Fujifilm’s Instax range of products have been receiving favourable reviews in the parallel universe of analog photography ever since they first came onto the scene. This was even as smartphones were beginning to occupy centre-stage in the world of photography. The Fujifilm Instax Mini 8 is one of five Fujifilm Instax Mini cameras currently selling in the country that uses Instax Mini film. The camera features a cute and compact body design, and is available in seven colours! However,it doesn’t offer you much manual control over picture taking, and cannot be called much more than a point-and-shoot camera.
Build and design
How sturdy can you expect a camera built entirely of plastic to be? The Fujifilm Instax Mini 8 has a completely plastic body that seems toy-like in design. Having said that, its build quality seems better than both the Instax Wide variants available currently. There are colour alternatives to the bright yellow review unit Fujifilm sent me. I’ll admit it does look kinda cool even in yellow, although the colour makes it impossible to use on the streets without being conspicuous.
I had a bit of a problem with the grip, which I thought was rather small. My right hand wouldn’t wrap around the grip properly, and I had to be extra careful so the camera wouldn’t fall out of my hand. The camera’s viewfinder has a portrait orientation, which is unusual. Although smaller than previous Instax Mini models, the Instax Mini 8 will not fit into your pocket. You could throw it into your bag, though. The camera is lightweight, and carrying it around shouldn’t pose any significant problems.
The camera lacks any sort of manual control, and automatically determines the best brightness for taking a picture. It informs you of the most suitable setting by lighting the corresponding lamp above the lens, and you’re required to turn the brightness adjustment dial to the position of the lit lamp. Setting the brightness adjustment dial to the high-key mode allows you to take high-key pictures which yields a somewhat softer look in pictures. The flash fires always, and the camera shoots at a fixed shutter speed of 1/60th of a second. This speed doesn’t always guarantee that you’ll be able to freeze fast moving subjects in your frames. It took me a couple of failed attempts before I decided to give up on shooting scenes with any motion in it altogether.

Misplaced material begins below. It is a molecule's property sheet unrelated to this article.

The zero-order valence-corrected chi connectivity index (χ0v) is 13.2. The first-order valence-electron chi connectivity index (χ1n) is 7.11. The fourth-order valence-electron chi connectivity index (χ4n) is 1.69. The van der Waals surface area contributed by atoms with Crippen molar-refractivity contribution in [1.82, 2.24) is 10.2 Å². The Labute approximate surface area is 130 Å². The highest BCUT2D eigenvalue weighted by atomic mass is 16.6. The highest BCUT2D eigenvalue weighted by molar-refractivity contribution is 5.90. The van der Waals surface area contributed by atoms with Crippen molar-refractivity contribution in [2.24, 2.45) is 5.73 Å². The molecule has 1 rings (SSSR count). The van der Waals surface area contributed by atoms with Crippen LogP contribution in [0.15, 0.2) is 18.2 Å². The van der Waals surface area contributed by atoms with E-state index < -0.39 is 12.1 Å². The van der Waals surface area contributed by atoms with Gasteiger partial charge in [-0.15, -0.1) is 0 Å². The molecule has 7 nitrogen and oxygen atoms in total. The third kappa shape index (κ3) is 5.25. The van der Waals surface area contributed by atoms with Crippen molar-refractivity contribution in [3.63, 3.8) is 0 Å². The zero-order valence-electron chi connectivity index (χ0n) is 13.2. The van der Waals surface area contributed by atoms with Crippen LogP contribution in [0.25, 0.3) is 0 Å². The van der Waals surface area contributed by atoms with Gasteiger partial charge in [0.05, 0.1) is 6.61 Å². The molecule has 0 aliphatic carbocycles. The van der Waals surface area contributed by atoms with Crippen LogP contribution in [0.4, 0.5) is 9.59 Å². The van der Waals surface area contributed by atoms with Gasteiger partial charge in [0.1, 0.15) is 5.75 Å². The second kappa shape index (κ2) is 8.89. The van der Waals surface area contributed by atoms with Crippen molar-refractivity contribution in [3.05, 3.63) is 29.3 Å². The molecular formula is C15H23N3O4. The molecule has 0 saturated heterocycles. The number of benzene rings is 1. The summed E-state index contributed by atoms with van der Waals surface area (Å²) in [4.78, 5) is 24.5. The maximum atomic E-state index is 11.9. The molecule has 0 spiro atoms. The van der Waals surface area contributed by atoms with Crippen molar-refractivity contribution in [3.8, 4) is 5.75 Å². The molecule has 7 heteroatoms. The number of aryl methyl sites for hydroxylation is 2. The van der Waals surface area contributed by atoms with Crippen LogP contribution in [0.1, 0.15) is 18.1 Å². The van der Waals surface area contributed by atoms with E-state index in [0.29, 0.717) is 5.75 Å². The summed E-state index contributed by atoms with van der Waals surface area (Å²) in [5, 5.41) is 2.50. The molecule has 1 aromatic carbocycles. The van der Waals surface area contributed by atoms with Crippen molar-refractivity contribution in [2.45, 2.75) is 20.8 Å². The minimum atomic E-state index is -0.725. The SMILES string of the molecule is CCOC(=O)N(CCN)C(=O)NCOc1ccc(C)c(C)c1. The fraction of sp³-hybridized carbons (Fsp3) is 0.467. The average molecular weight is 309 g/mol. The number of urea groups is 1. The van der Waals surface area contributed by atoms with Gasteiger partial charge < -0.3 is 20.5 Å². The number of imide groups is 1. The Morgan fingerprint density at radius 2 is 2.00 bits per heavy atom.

The camera failed to accurately meter an outdoor daylight scene in at least one of my photos, resulting in an overexposed image. The camera also doesn’t perform too well in the dark, and since the flash always fires while the shutter speed is fixed at 1/60th of a second, there is a good chance that your backgrounds will be underexposed. At the further end of the camera flash’s range of 0.6m-2.7m, the flash is a little weak, and your subjects may end up underexposed if positioned further than 2.5 metres from the lens while shooting indoors or in the dark.
In all, I wasted close to ten photos before I could find the camera’s sweet spot, which is pretty much outdoors, in bright sunlight, with your subject no further than 3 metres from the lens, and no closer than 0.6 metres.
I’ve honestly tired myself, singing praise of Fujifilm’s Instax Wide film. However, when it comes to the Instax Mini format, I have some reservations. I’m not completely at ease spending ₹50 on a print so small. While Instax Mini film has many of the same characteristics of the Instax Wide format and the same fuzzy warmth of the format’s slightly desaturated washed-out colour reproduction, it is the tiny size that bothers me.
As a personal preference, I’d much rather spend ₹65 on an Instax Wide film photo rather than ₹51 on an Instax Mini photograph. The Wide prints simply seem more worth your money than the Mini prints, which are just about the size of a credit card. Just to remind you, digital printing is still very much alive, and a 5×7-inch photo wouldn’t cost more than 10 bucks a print. The Instax Mini film sells for a MRP of ₹1020 (pack of 20), while the Instax Wide film sells for a MRP of ₹1315 (pack of 20).
It has been quite a while now since the Fujifilm Instax Mini format has been around. I cannot help but wish some of the controls on offer on the Instax Mini 90 were made available on the Mini 8. The complete lack of controls makes it challenging to get decent pictures. Even as a point-and-shoot camera, the Mini 8 is unpredictable, especially in low-light. Other than the fact that the Fujifilm Instax Mini 8 retails for close to ₹4000 online, which makes it among the cheapest cameras in the market, I find little reason to actually recommend this camera to anyone.
Instant film is definitely making a comeback of sorts, and in the next few years you could maybe even expect a few more cameras and film formats from Fujifilm. The company’s square format camera and film is on its way already. So is their new Monochrome Instax Mini format film.
Both the Instax Wide cameras offer greater control over your picture taking than the Mini 8 does. And if you’re still keen on the Instax Mini format, although much more expensive, the Mini 90 should make for a much better buy. Especially if you’re the kind that likes control over your picture-taking.
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